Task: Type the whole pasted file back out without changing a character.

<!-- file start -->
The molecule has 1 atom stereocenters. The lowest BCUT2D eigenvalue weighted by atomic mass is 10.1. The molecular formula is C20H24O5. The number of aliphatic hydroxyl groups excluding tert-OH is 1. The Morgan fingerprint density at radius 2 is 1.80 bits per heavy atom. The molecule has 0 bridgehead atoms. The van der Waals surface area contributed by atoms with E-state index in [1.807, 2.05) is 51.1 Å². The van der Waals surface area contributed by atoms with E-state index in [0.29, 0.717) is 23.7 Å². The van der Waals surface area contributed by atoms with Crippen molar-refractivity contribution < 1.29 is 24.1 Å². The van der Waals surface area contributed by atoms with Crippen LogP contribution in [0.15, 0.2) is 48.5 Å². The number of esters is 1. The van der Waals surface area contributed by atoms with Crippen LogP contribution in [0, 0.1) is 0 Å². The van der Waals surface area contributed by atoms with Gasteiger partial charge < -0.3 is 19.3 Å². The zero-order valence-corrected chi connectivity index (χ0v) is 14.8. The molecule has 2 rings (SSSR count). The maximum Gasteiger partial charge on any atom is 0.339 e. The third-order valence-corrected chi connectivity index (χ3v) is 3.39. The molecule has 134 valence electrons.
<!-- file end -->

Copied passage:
The molecule has 1 atom stereocenters. The lowest BCUT2D eigenvalue weighted by atomic mass is 10.1. The molecular formula is C20H24O5. The number of aliphatic hydroxyl groups excluding tert-OH is 1. The Morgan fingerprint density at radius 2 is 1.80 bits per heavy atom. The molecule has 0 bridgehead atoms. The van der Waals surface area contributed by atoms with E-state index in [1.807, 2.05) is 51.1 Å². The van der Waals surface area contributed by atoms with E-state index in [0.29, 0.717) is 23.7 Å². The van der Waals surface area contributed by atoms with Crippen molar-refractivity contribution < 1.29 is 24.1 Å². The van der Waals surface area contributed by atoms with Crippen LogP contribution in [0.15, 0.2) is 48.5 Å². The number of esters is 1. The van der Waals surface area contributed by atoms with Crippen LogP contribution in [0, 0.1) is 0 Å². The van der Waals surface area contributed by atoms with Gasteiger partial charge < -0.3 is 19.3 Å². The zero-order valence-corrected chi connectivity index (χ0v) is 14.8. The molecule has 2 rings (SSSR count). The maximum Gasteiger partial charge on any atom is 0.339 e. The third-order valence-corrected chi connectivity index (χ3v) is 3.39. The molecule has 134 valence electrons.